New federal hemp legislation paved the way for legal Delta-8-THC, but every state has different laws concerning hemp-derived cannabinoids. Is Delta-8-HC legal in Missouri? And if it is, where can you buy it?
According to Missouri’s hemp laws, Delta-8-THC is legal. Thankfully, the state has also updated their Controlled Substances list to remove legal hemp materials from the schedule.
Before you buy Delta-8 in the state, take a look at Missouri’s Delta-8-THC laws:
Disclaimer: We’re always working to stay informed on the latest Delta-8 laws and research. However, state laws are subject to change and we advise that you do your own research to verify the information you find in this article. This is not intended as legal advice.
Table of Contents
Delta-8-THC and Federal Laws
Missouri Delta-8-THC Laws
Is Delta-8 a Controlled Substance in Missouri?
Delta-8-THC Possession Limits in Missouri
Is Delta-9-THC Legal in Missouri?
Where to Buy Delta-8 in Missouri
Do You Have to Be 21 to Buy Delta-8?
Is Delta-8 Legal in All 50 States?
Delta 8's federal status is confusing at first glance. Technically, Delta-8-THC has been listed as a Schedule I substance alongside Delta-9-THC for well over a decade.
More recently, however, the Hemp Farming Act of 2018 was signed into law. Under this legislation, hemp containing less than 0.3% Delta-9-THC became legal, as did any cannabinoids, extracts, or isomers derived from the legal hemp material.
In fact, Section 12619b of the 2018 Hemp Farming Act specifically addresses tetrahydrocannabinols in hemp. By extension of this new law, Delta-8-THC was legal, or so it seemed.
Here's the catch:
Most of the legal Delta-8 products on the market are made by "synthesizing" CBD. While federal hemp legislation currently allows the production and sale of naturally derived cannabinoids, it specifically prohibits all synthesized cannabinoids.
So where does this put Delta-8-THC, considering it is both a naturally occurring cannabinoid and can be synthesized from legal CBD?
To understand, you need to take a look at the method used to turn CBD into Delta 8, which is vastly different from the complex process that is generally used to create synthetic cannabinoids.
The conversion process between CBD and Delta 8 relies on a transfer of isomers, a process called isomerization, between the two cannabinoids. This means that Delta-8-THC technically exists as a hemp "isomer," which is covered by hemp's legal definition according to the 2018 law.
In other words, Delta-8 is made from hemp and considered to be a naturally occurring part of the hemp plant.
The types of cannabinoids that the DEA typically carve out as “synthetic” are liquid agents that are frequently applied to plant material, like K2 and Spice. Legal forms of synthetic cannabinoids, such as Marinol, also exist as prescription pharmaceuticals. Unlike Delta-8-THC, these substances are purely synthetic and made in a lab without the use of plant material.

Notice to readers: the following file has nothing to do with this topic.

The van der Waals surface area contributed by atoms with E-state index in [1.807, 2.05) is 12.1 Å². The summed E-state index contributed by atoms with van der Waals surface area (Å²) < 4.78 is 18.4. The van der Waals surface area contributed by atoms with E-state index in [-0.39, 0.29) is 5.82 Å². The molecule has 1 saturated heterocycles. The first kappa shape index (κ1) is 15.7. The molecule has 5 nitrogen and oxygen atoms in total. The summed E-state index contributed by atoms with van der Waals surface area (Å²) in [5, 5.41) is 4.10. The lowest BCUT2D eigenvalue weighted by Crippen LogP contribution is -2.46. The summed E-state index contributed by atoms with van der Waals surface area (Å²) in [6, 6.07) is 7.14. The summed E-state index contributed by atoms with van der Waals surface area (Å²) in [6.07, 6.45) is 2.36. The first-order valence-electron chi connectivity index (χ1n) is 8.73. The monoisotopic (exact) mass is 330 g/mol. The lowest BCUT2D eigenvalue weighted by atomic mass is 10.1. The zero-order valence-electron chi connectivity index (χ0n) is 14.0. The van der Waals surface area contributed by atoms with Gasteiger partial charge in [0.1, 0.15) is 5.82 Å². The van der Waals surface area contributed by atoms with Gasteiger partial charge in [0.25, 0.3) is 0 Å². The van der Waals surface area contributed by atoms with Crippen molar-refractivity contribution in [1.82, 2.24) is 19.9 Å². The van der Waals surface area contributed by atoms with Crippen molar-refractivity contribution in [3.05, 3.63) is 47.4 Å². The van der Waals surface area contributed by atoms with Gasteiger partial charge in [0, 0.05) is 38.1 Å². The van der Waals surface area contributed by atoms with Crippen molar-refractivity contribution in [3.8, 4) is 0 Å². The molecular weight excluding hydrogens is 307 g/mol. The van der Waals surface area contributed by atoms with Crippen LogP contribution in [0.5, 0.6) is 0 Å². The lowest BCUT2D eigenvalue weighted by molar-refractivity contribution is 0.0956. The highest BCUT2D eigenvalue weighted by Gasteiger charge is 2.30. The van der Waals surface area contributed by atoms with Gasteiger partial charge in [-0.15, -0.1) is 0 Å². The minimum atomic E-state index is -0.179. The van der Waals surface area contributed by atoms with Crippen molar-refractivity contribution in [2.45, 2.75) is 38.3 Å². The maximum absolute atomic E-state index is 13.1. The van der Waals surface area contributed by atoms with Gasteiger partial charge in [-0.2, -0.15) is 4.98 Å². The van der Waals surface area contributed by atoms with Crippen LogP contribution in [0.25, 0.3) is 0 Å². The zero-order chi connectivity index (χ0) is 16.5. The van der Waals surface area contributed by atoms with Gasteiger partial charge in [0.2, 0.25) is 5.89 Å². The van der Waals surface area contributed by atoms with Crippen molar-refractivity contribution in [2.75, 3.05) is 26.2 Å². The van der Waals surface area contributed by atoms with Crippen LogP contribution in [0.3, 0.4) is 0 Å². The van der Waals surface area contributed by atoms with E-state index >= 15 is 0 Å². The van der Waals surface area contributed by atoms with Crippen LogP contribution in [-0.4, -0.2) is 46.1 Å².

Of course, laws regarding cannabinoids are still subject to change as hemp regulations are ironed out by both the DEA and FDA. For now, Delta 8 maintains a federally legal status, but state laws still may pose limitations on Delta-8-THC access.
Potentially influenced by it’s hemp friendly neighbors (like Illinois, Kentucky, and Tennessee), Missouri took to updating hemp laws shortly after the 2018 Farm Bill became federal law. For a while, the state’s hemp status (and specifically Missouri’s legal status for CBD) was unclear. Now, the legislation clearly defines hemp in a similar manner to federal definitions.
In Missouri, hemp is defined as all Cannabis Sativa material, including all extracts, isomers, cannabinoids, salts, and other derivatives, providing it contains less than 0.3% Delta-9-THC by weight.
The state also amended it’s Controlled Substances Act to specifically exclude hemp from its list of Schedule I Controlled Substances.
Now, hemp and all derivatives, including Delta-8-THC, are legal in the state so long as they are grown and manufactured according to the state’s hemp plan.
Here’s some snippets form the official text:
2 CSR 70-17.010 Definitions.
(7) Delta-9 THC—delta-9 tetrahydrocannabinol.
(13) Hemp extract—an extract from a cannabis sativa L. plant or a mixture or preparation containing cannabis sativa L. plant material that is composed of no more than three-tenths of one percent (0.3%) delta-9 THC on a dry weight basis.
(15) Industrial Hemp—as defined in section 195.010 (24), RSMo.
(20) Publicly marketable hemp product—any industrial hemp product that does not include any living hemp plants, viable seeds, viable roots, viable leaf materials, or viable floral materials, and contains no material with a delta-9 THC concentration exceeding three-tenths of one percent (0.3%) on a dry weight basis.
(24) “Industrial hemp”: